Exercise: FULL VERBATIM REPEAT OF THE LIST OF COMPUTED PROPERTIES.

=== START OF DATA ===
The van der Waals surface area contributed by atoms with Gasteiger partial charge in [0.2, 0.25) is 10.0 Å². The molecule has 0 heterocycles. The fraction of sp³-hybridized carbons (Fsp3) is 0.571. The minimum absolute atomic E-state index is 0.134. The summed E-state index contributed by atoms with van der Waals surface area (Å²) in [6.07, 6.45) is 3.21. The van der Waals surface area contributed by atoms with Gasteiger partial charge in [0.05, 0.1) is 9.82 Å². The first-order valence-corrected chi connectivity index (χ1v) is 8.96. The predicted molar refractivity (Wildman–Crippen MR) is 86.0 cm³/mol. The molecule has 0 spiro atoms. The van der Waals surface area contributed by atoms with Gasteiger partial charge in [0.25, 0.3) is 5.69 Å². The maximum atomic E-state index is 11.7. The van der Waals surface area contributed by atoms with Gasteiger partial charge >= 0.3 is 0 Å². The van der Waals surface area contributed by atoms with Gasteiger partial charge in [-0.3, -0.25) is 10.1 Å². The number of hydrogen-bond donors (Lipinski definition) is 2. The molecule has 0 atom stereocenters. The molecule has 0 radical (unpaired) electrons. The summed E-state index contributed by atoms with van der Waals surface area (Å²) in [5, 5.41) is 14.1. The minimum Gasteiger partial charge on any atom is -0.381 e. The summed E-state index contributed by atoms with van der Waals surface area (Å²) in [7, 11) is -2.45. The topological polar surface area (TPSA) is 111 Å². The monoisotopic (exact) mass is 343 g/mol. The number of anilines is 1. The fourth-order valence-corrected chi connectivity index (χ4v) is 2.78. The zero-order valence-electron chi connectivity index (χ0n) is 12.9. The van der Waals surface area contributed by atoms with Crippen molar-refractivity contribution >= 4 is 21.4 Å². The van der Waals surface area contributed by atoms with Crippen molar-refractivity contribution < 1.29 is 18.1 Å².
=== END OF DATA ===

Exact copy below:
The van der Waals surface area contributed by atoms with Gasteiger partial charge in [0.2, 0.25) is 10.0 Å². The molecule has 0 heterocycles. The fraction of sp³-hybridized carbons (Fsp3) is 0.571. The minimum absolute atomic E-state index is 0.134. The summed E-state index contributed by atoms with van der Waals surface area (Å²) in [6.07, 6.45) is 3.21. The van der Waals surface area contributed by atoms with Gasteiger partial charge in [0.05, 0.1) is 9.82 Å². The first-order valence-corrected chi connectivity index (χ1v) is 8.96. The predicted molar refractivity (Wildman–Crippen MR) is 86.0 cm³/mol. The molecule has 0 spiro atoms. The van der Waals surface area contributed by atoms with Gasteiger partial charge in [0.25, 0.3) is 5.69 Å². The maximum atomic E-state index is 11.7. The van der Waals surface area contributed by atoms with Gasteiger partial charge >= 0.3 is 0 Å². The van der Waals surface area contributed by atoms with Gasteiger partial charge in [-0.3, -0.25) is 10.1 Å². The number of hydrogen-bond donors (Lipinski definition) is 2. The molecule has 0 atom stereocenters. The molecule has 0 radical (unpaired) electrons. The summed E-state index contributed by atoms with van der Waals surface area (Å²) in [5, 5.41) is 14.1. The minimum Gasteiger partial charge on any atom is -0.381 e. The summed E-state index contributed by atoms with van der Waals surface area (Å²) in [7, 11) is -2.45. The topological polar surface area (TPSA) is 111 Å². The monoisotopic (exact) mass is 343 g/mol. The number of anilines is 1. The fourth-order valence-corrected chi connectivity index (χ4v) is 2.78. The zero-order valence-electron chi connectivity index (χ0n) is 12.9. The van der Waals surface area contributed by atoms with Crippen molar-refractivity contribution >= 4 is 21.4 Å². The van der Waals surface area contributed by atoms with Crippen molar-refractivity contribution < 1.29 is 18.1 Å².